Before settling down in his seat, celebrity chef Justin Quek turns to his wait staff and rattles off a list of dishes to serve for lunch. He decides to go Asian, starting with a tangy treat to whet the appetite – hot and sour soup.

He’s supposed to be talking about what he does in his spare time, though given the frenetic pace of his trendy French-Asian restaurant Sky on 57 at the top of Singapore’s Marina Bay Sands, it’s a wonder he gets any. On this occasion, he juggles being interviewed with entertaining at least three other tables of lunch guests.

However, his time management, like his food, is impeccable. He opens up about his non-working hours even as he makes the rounds, never missing a beat.

“What would you like to know?” he asks with a genial smile, before saying that when he’s not hard at work in one of his restaurant kitchens he’s “hard at work cooking at home”.

He whips out his mobile phone and shows picture after picture of his home-cooked meals.

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There he is, grilling highly-prized and in-season matsutake mushrooms on his rooftop terrace, or peering into a large casserole of aromatic lamb shank, slowly cooking on the stove in his open-concept kitchen. Another picture is a mouth-watering shot of noodles tossed in hae bee hiam (spicy dried prawns).

He says “it is a luxury to cook at home” and that he does so only once or twice a month – but when he does it is “simple cooking” with good ingredients.

Quek shot to gastronomic stardom when he helmed the famed French restaurant, Les Amis (“The Friends”), in Singapore in the 1990s.

And it is cooking for friends and family that really gets his juices flowing. He holds highly sought-after dinner parties for a close-knit group of six to eight guests, made up of customers turned close friends who bring vintage wines to compliment his exquisite meals.

For his family, he cooks every Lunar New Year’s reunion dinner – a feast of steamboat, chicken curry and roast beef for the extended clan of about 50. Last year, the dinner had a new twist, lap mei fan (waxed meat claypot rice) with foie gras and black truffle.

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As he speaks, the first course of hot and sour soup is almost neglected. He does not touch his bowl as he is not hungry, but quickly suggests: “Some people like it with more black vinegar, try it.”

He is right. The vinegar enhances the savoury soup, which has the right balance of spiciness and sourness – a harmony of flavours that mirrors Quek’s quest for balance in life.

He shares his daily routine for most days. If he wakes early, he cycles from his home, a three-storey shophouse in the eastern town of Geylang to downtown Marina Bay where he works, a 40-minute journey past panoramic scenery that includes the Sports Hub, Gardens by the Bay and the iconic Marina Bay Sands.

Then, he immerses himself in work, by inspecting the quality of food in the kitchen or planning the daily bespoke menu with the freshest seasonal ingredients – on this occasion the delectable Amadai “crispy scale” fish is served as the second course.

He leaves the table when the dish appears – duty calls and other guests are demanding his attention. The fish, with scales intact, is pan-fried to perfection, giving the Japanese-inspired dish a crunchy texture in contrast to the smooth creamy sauce.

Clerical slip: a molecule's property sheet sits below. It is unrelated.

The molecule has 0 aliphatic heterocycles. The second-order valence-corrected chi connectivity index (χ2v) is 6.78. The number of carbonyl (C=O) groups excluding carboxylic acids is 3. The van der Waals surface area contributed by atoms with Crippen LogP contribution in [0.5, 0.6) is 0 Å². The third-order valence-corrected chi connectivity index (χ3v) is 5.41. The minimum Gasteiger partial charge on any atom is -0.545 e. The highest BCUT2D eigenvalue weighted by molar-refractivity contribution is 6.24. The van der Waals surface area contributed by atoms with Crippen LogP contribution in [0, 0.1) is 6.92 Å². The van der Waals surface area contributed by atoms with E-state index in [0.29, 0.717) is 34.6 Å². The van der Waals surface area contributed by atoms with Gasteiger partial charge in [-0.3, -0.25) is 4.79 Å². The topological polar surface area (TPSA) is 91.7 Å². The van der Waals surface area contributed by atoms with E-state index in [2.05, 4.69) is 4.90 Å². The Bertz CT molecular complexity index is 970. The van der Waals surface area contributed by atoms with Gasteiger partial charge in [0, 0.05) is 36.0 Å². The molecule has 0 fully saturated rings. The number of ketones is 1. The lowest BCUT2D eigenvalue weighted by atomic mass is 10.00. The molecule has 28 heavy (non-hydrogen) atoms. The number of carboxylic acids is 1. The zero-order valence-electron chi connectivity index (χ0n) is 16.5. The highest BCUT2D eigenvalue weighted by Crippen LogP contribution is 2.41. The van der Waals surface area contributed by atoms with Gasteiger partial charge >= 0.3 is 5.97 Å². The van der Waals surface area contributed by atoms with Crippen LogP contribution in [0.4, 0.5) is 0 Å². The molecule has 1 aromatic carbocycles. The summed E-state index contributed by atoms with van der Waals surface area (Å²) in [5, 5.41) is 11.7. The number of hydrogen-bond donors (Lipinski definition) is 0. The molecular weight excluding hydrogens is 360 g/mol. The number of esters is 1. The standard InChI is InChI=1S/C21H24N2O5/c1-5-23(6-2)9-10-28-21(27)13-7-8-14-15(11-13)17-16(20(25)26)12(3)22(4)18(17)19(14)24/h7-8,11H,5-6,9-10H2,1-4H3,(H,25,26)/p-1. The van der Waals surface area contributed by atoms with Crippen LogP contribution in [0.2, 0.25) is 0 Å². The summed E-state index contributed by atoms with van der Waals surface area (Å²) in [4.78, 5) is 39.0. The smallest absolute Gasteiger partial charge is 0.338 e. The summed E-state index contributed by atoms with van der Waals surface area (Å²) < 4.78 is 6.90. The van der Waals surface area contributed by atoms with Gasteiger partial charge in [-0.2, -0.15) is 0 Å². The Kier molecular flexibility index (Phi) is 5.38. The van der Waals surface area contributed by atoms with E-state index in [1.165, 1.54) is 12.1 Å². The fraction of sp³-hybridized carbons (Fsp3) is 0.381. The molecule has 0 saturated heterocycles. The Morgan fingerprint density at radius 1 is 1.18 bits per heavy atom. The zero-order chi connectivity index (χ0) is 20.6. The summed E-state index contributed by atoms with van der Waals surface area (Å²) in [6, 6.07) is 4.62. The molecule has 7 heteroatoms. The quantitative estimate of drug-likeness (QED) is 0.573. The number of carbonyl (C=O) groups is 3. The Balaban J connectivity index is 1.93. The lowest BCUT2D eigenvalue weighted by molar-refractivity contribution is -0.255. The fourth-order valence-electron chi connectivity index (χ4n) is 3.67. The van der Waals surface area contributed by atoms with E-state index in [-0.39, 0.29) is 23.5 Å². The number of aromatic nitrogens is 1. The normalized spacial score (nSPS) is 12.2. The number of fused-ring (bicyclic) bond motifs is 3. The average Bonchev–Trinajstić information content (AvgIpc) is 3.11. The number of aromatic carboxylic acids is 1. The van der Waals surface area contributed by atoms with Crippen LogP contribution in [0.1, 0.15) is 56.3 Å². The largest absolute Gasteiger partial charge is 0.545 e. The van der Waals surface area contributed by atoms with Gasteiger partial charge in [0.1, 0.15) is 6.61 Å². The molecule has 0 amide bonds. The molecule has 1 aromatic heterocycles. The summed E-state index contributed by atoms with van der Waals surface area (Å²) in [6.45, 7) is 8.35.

As the last spoonful of fish disappears, Quek appears right on cue to continue the interview.

He talks about a secret hideout where he unwinds after work a few times a week.

It is a whiskey bar at The Regent Hotel, La Casa Cubana, where he nurses single malts so rare they may have come from one of only 15 bottles left in the world, as he silently reflects on his day.

“I go there to relax, no need to talk, for an hour or so,” he says. Such downtime is no doubt important for a chef with an already gruelling schedule likely to get only more packed.

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He is an adviser to Hong Kong star Nicholas Tse’s food travelogue, Chef Nic, with filming starting in Beijing for episodes that will air in September. At the same time, Quek will be opening new restaurants in China – a Singaporean bistro and a French restaurant – and in Singapore, a French-inspired tapas and wine bar.

As the final dish – wok-fried Maine lobster Hokkien mee – appears, Quek disappears once more. He returns to his rounds leaving his interviewer to savour the Singapore street food of yellow noodles stir-fried in a rich prawn broth, with a high-end twist of lobster instead of prawns.

With precision timing, Quek slides back into his seat just as the last strand of noodle is slurped. The discussion turns more personal as he talks about his life and only child.

The chef, who stopped school at age 13 and worked in the kitchens of some of the most feted Michelin-starred restaurants in the world, has come a long way. Backed by his experience, he tells his teenage son that grit is more important than grades in achieving success.

Quek still has many things left on his plate to pursue – from new restaurant ventures to selling “idiot-proof” packet sauces like chilli crab and assam fish curry so that everyone can cook these dishes at home.

Amid the global trend of celebrity chefs hosting cookery shows, might he consider a similar path?

“No, I don’t think I would be good cooking in front of the camera,” he laughs. For now, he is still more comfortable behind the stove. ■

Sue-Ann Chia is a Singapore-based journalist and runs a writing and communications consultancy